11. 5. The Scientific Revolution: The Big Picture
    (pp. 83-100)

    ‘There is no such thing as the Scientific Revolution and this is a book about it’.¹ With this somewhat baffling sentence Steven Shapin begins his scrutiny of the movement which, as I argue, came into its own in certain European countries in the sixteenth and seventeenth centuries. That is, a universal mode of producing natural knowledge materialised, one that did not exist anywhere before and that is still practised now. It merits to be designated astheScientific Revolution.

    My approach to this thing called the ‘Scientific Revolution’ is not part of the historiographical mainstream. Indeed since the 1980s, a...

  12. 6. West and East European Contexts
    (pp. 101-118)

    Printing, gunpowder and the magnetic compass have long been cited as hallmarks of the cultural and technical superiority of medieval China. This has been the case ever since Francis Bacon pinpointed them as the three discoveries, unknown to the ancients, that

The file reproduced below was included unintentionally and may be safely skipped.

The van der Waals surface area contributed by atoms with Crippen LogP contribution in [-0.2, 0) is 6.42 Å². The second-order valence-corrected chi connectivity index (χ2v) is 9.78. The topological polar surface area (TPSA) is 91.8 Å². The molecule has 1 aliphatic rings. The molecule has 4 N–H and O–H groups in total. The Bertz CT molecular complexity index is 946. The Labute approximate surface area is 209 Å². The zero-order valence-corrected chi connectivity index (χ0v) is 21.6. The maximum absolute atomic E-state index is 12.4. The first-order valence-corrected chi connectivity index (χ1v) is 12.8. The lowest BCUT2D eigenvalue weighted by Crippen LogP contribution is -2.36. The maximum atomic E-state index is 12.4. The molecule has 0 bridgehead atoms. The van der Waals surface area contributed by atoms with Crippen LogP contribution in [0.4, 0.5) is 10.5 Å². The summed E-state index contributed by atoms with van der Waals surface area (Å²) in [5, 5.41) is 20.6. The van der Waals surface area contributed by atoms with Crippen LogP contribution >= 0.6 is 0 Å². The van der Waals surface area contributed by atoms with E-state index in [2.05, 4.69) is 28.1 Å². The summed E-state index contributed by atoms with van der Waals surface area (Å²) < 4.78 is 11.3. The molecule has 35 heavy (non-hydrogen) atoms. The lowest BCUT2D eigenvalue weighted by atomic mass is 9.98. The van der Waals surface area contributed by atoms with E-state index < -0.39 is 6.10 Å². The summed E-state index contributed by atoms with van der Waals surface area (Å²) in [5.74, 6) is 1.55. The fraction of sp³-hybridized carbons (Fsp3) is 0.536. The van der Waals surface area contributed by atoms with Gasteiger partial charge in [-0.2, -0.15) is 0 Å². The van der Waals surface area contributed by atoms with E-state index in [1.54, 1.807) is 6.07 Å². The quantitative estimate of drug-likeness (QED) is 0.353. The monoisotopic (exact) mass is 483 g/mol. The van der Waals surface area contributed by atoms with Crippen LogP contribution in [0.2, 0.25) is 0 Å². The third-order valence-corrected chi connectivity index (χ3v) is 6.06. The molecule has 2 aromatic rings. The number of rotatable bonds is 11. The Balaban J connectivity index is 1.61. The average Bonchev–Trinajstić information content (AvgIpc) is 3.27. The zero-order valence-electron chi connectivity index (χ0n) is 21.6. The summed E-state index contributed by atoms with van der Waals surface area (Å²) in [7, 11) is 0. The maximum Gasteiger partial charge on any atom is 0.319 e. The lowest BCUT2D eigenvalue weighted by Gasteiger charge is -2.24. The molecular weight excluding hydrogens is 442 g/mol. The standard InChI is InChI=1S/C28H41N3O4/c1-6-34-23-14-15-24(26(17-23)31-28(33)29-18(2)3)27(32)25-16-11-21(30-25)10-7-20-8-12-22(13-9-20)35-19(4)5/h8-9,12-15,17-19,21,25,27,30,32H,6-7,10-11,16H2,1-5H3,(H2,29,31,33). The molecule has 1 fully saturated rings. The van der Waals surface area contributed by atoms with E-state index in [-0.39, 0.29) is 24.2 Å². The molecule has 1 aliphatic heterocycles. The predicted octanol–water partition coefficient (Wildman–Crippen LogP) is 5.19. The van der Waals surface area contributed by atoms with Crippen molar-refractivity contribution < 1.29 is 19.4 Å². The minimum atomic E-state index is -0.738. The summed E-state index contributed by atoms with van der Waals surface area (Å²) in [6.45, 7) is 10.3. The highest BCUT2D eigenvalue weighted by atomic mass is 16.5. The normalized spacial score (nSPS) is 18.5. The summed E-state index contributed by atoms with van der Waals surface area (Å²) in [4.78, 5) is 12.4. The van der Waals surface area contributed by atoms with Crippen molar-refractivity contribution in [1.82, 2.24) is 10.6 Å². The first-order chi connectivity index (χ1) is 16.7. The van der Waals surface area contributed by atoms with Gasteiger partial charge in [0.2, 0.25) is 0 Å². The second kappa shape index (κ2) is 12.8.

have changed the whole face and state of things throughout the world; the first in literature, the second in warfare, the third in navigation; whence have followed innumerable changes, insomuch that no empire, no sect, no star seems to have exerted greater power and influence in human affairs than these mechanical discoveries.¹

    Rupert Hall, writing some 350 years later,...

  13. Epilogue
    (pp. 119-124)

    Becher was a polymath whose interests included human and veterinary medicine, mathematics, physics, chemistry, education, philology, technology, husbandry, political economy, social organisation, colonialism and natural philosophy. It is the sheer breadth of his inquiries that demands an interdisciplinary approach to the assessment of Becher’s place in the world of seventeenth-century learning.

    As illustrated above, Becher had a pretty good understanding of the dominating role of mercantile activity in the society in which he lived and was involved. As an economist and chemist, Becher was superior to Leibniz, with whom he is occasionally juxtaposed;¹ that said, Becher certainly was inferior in...

  14. References
    (pp. 125-138)
  15. Index
    (pp. 139-144)
  16. Back Matter
    (pp. 145-147)